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🎵These are a few of my favorite tools: Fluent Assertions

Brian Schroer
.NET / full-stack web developer
Updated on ・3 min read

I like writing unit tests more than the average developer (not saying much, I realize - Testing is something many devs... de-test 🥁).

I really appreciate tools that make it easier and more fun to write tests (in fact, I've written some myself), and Fluent Assertions is one of my favorites.

Fluent Assertions logo

The Microsoft.VisualStudio.TestTools.UnitTesting Assert, StringAssert and CollectionAssert classes are... OK, I guess. (It's been a while since I used NUnit and I've never used xUnit, so I don't know about the built-in asserts in those frameworks.)

Fluent Assertions is a set of .NET extension methods that allow you to specify the expected outcome of a TDD or BDD-style unit test with a sentence-like syntax. For example, the "MSTest" syntax:

Assert.AreEqual(31, daysInJune);
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...can be fluently expressed as:

using FluentAssertions;
. . .
daysInJune.Should().Be(31);
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"Using" the "FluentAssertions" namespace enables a ton of useful "Should()" extension methods for:

strings:

  • Be(expected)
  • BeNull()
  • BeEmpty()
  • StartWith(expected)
  • EndWith(expected)
  • HaveLength(expected)
  • Contain(expected)
  • ...

numbers:

  • Be(expected)
  • BeGreatorOrEqualTo(expected)
  • BeLessOrEqualTo(expected)
  • BeInRange(minimum, maximum)
  • BePositive()
  • ...

DateTime:

  • Be(1.March(2022).At(22, 15))
  • BeOnOrAfter(1.March(2010))
  • HaveDay(1)
  • HaveMonth(3)
  • HaveYear(2010)
  • HaveHour(22)
  • BeLessThan(10.Minutes()).Before(otherDatetime)
  • ...

collections:

  • HaveCount(expected)
  • HaveSameCount(otherCollection)
  • Contain(expected)
  • NotContain(expected)
  • OnlyContain(x => x.predicate)
  • ...

These are just a few examples. There are dozens more methods for these and many other types.

And... assertions are chainable!

string stateName = "OHIO";
stateName.Should().StartWith("O").And.EndWith("O").And.Contain("HI");
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Exceptions

I don't like the MS Test [ExpectedException(type)] attribute. Among other shortcomings, it doesn't let you test the exception message.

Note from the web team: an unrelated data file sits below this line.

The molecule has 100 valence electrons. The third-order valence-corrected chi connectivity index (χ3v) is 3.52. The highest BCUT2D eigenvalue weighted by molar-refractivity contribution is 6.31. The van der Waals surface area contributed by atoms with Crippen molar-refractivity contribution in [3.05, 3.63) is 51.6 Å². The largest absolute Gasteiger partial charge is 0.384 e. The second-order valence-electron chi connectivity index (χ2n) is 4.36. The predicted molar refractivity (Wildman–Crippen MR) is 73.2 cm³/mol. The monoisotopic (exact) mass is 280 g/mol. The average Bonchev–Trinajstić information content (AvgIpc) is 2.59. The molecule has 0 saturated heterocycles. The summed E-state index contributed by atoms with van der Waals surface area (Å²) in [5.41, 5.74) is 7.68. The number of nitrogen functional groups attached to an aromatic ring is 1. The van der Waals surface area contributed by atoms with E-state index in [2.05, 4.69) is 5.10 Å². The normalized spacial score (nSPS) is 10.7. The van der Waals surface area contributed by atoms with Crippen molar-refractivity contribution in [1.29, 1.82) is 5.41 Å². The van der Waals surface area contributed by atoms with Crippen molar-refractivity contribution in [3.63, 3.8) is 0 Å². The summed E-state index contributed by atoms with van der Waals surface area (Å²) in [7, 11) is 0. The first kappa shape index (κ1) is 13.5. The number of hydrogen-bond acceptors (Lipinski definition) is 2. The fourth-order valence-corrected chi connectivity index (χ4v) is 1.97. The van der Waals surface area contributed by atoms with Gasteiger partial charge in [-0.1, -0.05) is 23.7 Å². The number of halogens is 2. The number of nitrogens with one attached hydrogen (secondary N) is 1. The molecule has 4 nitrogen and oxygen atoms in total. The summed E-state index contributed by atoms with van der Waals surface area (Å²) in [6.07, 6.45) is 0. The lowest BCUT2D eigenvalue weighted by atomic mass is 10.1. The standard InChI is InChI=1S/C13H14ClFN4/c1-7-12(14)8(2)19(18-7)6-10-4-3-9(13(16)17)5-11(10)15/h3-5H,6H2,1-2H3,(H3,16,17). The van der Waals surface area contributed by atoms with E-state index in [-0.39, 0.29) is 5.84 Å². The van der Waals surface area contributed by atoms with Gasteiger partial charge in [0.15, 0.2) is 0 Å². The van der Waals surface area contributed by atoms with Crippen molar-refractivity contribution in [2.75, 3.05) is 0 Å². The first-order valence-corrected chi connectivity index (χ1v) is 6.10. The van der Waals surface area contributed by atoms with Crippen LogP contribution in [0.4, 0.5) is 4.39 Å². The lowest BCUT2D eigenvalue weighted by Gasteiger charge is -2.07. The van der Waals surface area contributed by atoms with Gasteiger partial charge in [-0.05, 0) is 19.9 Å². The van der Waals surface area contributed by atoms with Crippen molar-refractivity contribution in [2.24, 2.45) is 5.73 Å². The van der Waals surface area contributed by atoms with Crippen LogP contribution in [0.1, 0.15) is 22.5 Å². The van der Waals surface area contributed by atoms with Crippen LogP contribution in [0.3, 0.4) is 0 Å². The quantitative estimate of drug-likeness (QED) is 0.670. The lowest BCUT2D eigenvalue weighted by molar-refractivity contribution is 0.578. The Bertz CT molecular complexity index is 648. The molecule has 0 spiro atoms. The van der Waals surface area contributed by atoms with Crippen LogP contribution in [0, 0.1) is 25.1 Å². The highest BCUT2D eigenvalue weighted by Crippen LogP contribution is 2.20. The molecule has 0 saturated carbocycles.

With Fluent Assertions, exception testing looks like this:

subject.Invoking(x => x.Foo("Hello"))
    .Should().Throw<InvalidOperationException>()
    .WithMessage("Hello is not allowed at this moment");
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...or with "arrange / act / assert" syntax:

Action action = () => x.Foo("Hello");

action
    .Should().Throw<InvalidOperationException>()
    .WithMessage("Hello is not allowed at this moment");
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Extensibility

Fluent Assertions is nicely set up to allow you to write your own "Should" extension methods.

There are many NuGet packages containing additional extension methods, including my own SparkyTestHelpers.Moq.Fluent.

But wait, there's more!

Fluent Assertions doesn't just give you better syntax for writing assertions - it gives you much better messages when an assertion fails, for example:

With Assert.AreEqual:

string correctNameSpelling = "Bryan";
Assert.AreEqual("Brian", correctNameSpelling);
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...the failure message is:

Assert.AreEqual failed. Expected:<Brian>. Actual:<Bryan>.
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With Fluent Assertions:

string correctNameSpelling = "Bryan";
correctNameSpelling.Should().Be("Brian");
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..the failure message is:

Expected correctNameSpelling to be "Brian", but "Bryan" differs near "yan" (index 2).
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The "differs near" and index are a bit of overkill for strings this short, but pretty handy for long strings!

(BTW, this is not a trivial example. correctNameSpelling SHOULD BE "Brian" and if your parents named you "Bryan", you should call them and complain.😏)


I like Fluent Assertions a lot, and if you're writing .NET unit tests, I think you .Should() give it a try!

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